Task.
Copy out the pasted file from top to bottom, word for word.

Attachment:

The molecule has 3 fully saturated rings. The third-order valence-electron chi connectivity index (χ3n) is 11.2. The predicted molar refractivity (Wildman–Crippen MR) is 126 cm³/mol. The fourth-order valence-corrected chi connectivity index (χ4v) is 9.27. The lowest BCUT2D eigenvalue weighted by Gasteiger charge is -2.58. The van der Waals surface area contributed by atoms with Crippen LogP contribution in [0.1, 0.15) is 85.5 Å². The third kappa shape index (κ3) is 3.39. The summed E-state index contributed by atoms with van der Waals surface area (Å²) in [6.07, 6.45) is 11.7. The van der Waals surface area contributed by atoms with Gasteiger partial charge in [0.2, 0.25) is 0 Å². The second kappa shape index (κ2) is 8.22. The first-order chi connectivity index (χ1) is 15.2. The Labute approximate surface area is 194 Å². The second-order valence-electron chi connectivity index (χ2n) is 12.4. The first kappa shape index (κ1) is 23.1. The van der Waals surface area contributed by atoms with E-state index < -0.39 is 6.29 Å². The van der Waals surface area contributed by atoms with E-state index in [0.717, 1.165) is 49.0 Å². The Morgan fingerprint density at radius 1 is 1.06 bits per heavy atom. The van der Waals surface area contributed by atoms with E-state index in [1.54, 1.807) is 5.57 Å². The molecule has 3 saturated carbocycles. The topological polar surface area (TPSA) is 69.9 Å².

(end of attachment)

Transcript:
The molecule has 3 fully saturated rings. The third-order valence-electron chi connectivity index (χ3n) is 11.2. The predicted molar refractivity (Wildman–Crippen MR) is 126 cm³/mol. The fourth-order valence-corrected chi connectivity index (χ4v) is 9.27. The lowest BCUT2D eigenvalue weighted by Gasteiger charge is -2.58. The van der Waals surface area contributed by atoms with Crippen LogP contribution in [0.1, 0.15) is 85.5 Å². The third kappa shape index (κ3) is 3.39. The summed E-state index contributed by atoms with van der Waals surface area (Å²) in [6.07, 6.45) is 11.7. The van der Waals surface area contributed by atoms with Gasteiger partial charge in [0.2, 0.25) is 0 Å². The second kappa shape index (κ2) is 8.22. The first-order chi connectivity index (χ1) is 15.2. The Labute approximate surface area is 194 Å². The second-order valence-electron chi connectivity index (χ2n) is 12.4. The first kappa shape index (κ1) is 23.1. The van der Waals surface area contributed by atoms with E-state index < -0.39 is 6.29 Å². The van der Waals surface area contributed by atoms with E-state index in [0.717, 1.165) is 49.0 Å². The Morgan fingerprint density at radius 1 is 1.06 bits per heavy atom. The van der Waals surface area contributed by atoms with E-state index in [1.54, 1.807) is 5.57 Å². The molecule has 3 saturated carbocycles. The topological polar surface area (TPSA) is 69.9 Å².